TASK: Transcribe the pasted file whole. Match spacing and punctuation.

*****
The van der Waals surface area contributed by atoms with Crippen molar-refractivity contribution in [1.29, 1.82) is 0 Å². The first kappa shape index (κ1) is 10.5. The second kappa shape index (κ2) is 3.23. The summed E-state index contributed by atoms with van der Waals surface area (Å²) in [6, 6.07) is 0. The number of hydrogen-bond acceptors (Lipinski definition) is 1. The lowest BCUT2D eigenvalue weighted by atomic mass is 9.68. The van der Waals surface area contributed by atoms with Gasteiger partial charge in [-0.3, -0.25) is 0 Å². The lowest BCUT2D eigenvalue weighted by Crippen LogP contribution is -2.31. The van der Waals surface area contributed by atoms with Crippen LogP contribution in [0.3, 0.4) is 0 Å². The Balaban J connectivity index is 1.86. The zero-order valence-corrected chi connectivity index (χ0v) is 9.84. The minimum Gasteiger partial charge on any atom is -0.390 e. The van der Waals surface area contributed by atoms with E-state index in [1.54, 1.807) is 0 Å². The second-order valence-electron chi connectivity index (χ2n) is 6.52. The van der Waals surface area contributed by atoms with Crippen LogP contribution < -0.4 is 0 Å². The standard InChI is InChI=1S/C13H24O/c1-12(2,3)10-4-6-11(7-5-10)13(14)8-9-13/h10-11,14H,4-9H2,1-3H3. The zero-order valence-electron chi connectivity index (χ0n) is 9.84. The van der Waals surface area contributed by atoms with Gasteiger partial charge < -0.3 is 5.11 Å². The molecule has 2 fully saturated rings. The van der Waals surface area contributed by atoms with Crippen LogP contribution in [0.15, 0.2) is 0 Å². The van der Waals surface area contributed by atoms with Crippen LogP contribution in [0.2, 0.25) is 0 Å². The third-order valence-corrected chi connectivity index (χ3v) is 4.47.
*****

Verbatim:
The van der Waals surface area contributed by atoms with Crippen molar-refractivity contribution in [1.29, 1.82) is 0 Å². The first kappa shape index (κ1) is 10.5. The second kappa shape index (κ2) is 3.23. The summed E-state index contributed by atoms with van der Waals surface area (Å²) in [6, 6.07) is 0. The number of hydrogen-bond acceptors (Lipinski definition) is 1. The lowest BCUT2D eigenvalue weighted by atomic mass is 9.68. The van der Waals surface area contributed by atoms with Gasteiger partial charge in [-0.3, -0.25) is 0 Å². The lowest BCUT2D eigenvalue weighted by Crippen LogP contribution is -2.31. The van der Waals surface area contributed by atoms with Crippen LogP contribution in [0.3, 0.4) is 0 Å². The Balaban J connectivity index is 1.86. The zero-order valence-corrected chi connectivity index (χ0v) is 9.84. The minimum Gasteiger partial charge on any atom is -0.390 e. The van der Waals surface area contributed by atoms with E-state index in [1.54, 1.807) is 0 Å². The second-order valence-electron chi connectivity index (χ2n) is 6.52. The van der Waals surface area contributed by atoms with Crippen LogP contribution < -0.4 is 0 Å². The standard InChI is InChI=1S/C13H24O/c1-12(2,3)10-4-6-11(7-5-10)13(14)8-9-13/h10-11,14H,4-9H2,1-3H3. The zero-order valence-electron chi connectivity index (χ0n) is 9.84. The van der Waals surface area contributed by atoms with Gasteiger partial charge < -0.3 is 5.11 Å². The molecule has 2 fully saturated rings. The van der Waals surface area contributed by atoms with Crippen LogP contribution in [0.15, 0.2) is 0 Å². The van der Waals surface area contributed by atoms with Crippen LogP contribution in [0.2, 0.25) is 0 Å². The third-order valence-corrected chi connectivity index (χ3v) is 4.47.